NDP leader John Horgan wants the 'big money' out of B.C. politics

B.C. Liberals, NDP fight over fundraisers

Big spenders attend private events with Premier Christy Clark, NDP leader John Horgan

NDP leader John Horgan plans to renew his party’s call to get the “big money” out of B.C. politics, after collecting his own share at a $5,000-a-plate breakfast in Toronto this week.

Horgan’s fundraiser came as NDP critics were accusing Premier Christy Clark of selling access to her government, with a $10,000-a-plate private dinner in Vancouver.

Horgan said when the legislature session resumes next week, he intends to re-introduce a bill to ban all corporate and union donations to political parties. It will be the fifth time the NDP has called for the change, which would restrict parties to individual donations only.

Clark, whose B.C. Liberal Party reaps far more in corporate donations than the NDP typically receives from unions, now says she wants “real time” disclosure of donations to parties, and will ask B.C.’s Chief Electoral Officer to make that change.

Both parties have followed the letter of the current law, which requires annual disclosure. In election years, it means voters don’t find out who has financed campaigns until after the election.

“They should happen throughout the year,” Clark said Thursday. “It would help make the process more transparent.”

Horgan replied that greater transparency avoids the issue of private access to government decision-makers in exchange for big donations. He said the NDP will continue to follow the current law and make only annual disclosures until the rules change for everyone.

“If [Clark] was genuine about taking big money out, or the access question or the influence question, she could support our private member’s bill or she could bring one of her own forward,” Horgan said.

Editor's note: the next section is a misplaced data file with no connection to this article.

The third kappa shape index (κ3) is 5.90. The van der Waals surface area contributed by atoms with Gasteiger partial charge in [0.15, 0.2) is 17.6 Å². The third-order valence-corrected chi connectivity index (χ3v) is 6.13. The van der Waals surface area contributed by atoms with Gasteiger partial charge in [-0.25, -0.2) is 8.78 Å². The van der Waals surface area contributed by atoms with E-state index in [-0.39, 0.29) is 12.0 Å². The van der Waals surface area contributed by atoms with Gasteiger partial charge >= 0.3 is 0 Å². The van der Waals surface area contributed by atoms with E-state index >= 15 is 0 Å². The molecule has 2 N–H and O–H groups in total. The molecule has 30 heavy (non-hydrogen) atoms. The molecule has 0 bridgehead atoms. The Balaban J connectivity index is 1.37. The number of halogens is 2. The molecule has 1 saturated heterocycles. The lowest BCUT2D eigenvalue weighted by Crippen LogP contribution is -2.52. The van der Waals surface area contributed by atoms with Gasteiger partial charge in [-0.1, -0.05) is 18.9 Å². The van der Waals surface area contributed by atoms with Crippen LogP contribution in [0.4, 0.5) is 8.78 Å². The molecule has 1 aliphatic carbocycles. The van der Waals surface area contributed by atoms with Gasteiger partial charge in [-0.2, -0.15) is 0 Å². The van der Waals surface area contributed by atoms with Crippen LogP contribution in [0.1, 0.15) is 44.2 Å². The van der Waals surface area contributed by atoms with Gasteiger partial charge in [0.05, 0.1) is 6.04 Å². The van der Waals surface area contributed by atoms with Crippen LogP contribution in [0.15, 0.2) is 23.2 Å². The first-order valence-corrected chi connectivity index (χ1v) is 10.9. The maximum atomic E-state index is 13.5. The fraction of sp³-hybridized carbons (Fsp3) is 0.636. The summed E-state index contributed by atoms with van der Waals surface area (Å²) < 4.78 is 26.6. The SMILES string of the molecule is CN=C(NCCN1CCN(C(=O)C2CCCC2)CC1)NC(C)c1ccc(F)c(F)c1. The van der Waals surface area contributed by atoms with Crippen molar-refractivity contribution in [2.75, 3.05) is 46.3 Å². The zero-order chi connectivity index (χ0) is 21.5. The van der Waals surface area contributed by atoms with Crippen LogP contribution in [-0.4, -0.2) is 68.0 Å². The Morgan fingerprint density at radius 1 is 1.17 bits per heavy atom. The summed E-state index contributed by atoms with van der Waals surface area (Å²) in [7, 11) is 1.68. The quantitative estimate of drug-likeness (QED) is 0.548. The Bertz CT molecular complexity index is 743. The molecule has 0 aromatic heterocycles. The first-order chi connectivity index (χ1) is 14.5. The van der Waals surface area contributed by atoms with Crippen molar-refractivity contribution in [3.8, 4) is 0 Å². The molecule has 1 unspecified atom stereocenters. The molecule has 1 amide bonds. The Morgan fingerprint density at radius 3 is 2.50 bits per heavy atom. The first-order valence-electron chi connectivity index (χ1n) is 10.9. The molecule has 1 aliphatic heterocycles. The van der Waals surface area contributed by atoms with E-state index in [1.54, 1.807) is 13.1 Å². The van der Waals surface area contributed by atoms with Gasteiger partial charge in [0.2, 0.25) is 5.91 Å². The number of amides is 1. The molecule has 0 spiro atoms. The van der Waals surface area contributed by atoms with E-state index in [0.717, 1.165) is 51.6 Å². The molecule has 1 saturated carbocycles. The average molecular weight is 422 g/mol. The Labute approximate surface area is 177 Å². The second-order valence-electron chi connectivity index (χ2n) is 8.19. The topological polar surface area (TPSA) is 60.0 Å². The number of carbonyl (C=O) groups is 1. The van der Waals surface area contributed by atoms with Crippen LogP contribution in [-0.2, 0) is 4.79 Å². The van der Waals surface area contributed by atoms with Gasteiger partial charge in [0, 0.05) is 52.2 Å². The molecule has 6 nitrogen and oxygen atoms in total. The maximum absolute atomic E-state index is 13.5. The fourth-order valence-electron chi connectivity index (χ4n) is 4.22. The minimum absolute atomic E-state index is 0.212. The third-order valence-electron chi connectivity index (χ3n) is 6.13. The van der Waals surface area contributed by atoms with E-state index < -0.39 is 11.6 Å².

Alberta NDP Premer Rachel Notley banned corporate and union donations as soon as her government was elected last year, but has since faced criticism for participating in private gatherings with individuals paying $5,000 or more to attend.

 

Just Posted

Power out, restored in some areas

While power is now on for some of the Boundary, as many as 2,000 may still be in the dark.

New Glade ferry enters testing phase

The Glade II will be able to carry heavier loads and will emit less greenhouse gases.

Freezing rain warning in effect for B.C. Southern Interior

Environment Canada issued the freezing rain warning for most of the Southern Interior Tuesday morning

Smiles all around as province announces emergency ward funding

$2.1 million to go to much-needed upgrades

As avalanche danger grows, BC heli-skiers exercise caution

Company relies on guides’ decades of experience

B.C. cougar kitten rescued after mother struck by vehicle

Conservation Officers find home for young kitten found dehydrated and frostbitten near Williams Lake

WestJet appeals lost bid to scrap harassment lawsuit

Airline argues judge was wrong to have dismissed the company’s application to strike the legal action

Can U.S. border guards search your phone? Yes, and here’s how

Secretary of homeland security explains a new policy that let’s border guards check phones

‘Beautiful writer’ Nancy Richler dies of cancer in Vancouver hospital

Montreal-born author spent most of her adult life in B.C. as a fiction writer and novelist

B.C. commuters vote to rename bus service to ‘Jeff’

The company asked and the people of Facebook answered

New Denver emergency ward to remain 24/7

Interior Health says it’s postponing changes to operating hours.

Students frustrated by UBCO response to harassment allegations

Students on the Kelowna campus were unaware of resources and worried about lack of communication

Opinion: Dare to be smarter

Just say no works for more than just substance abuse

Most Read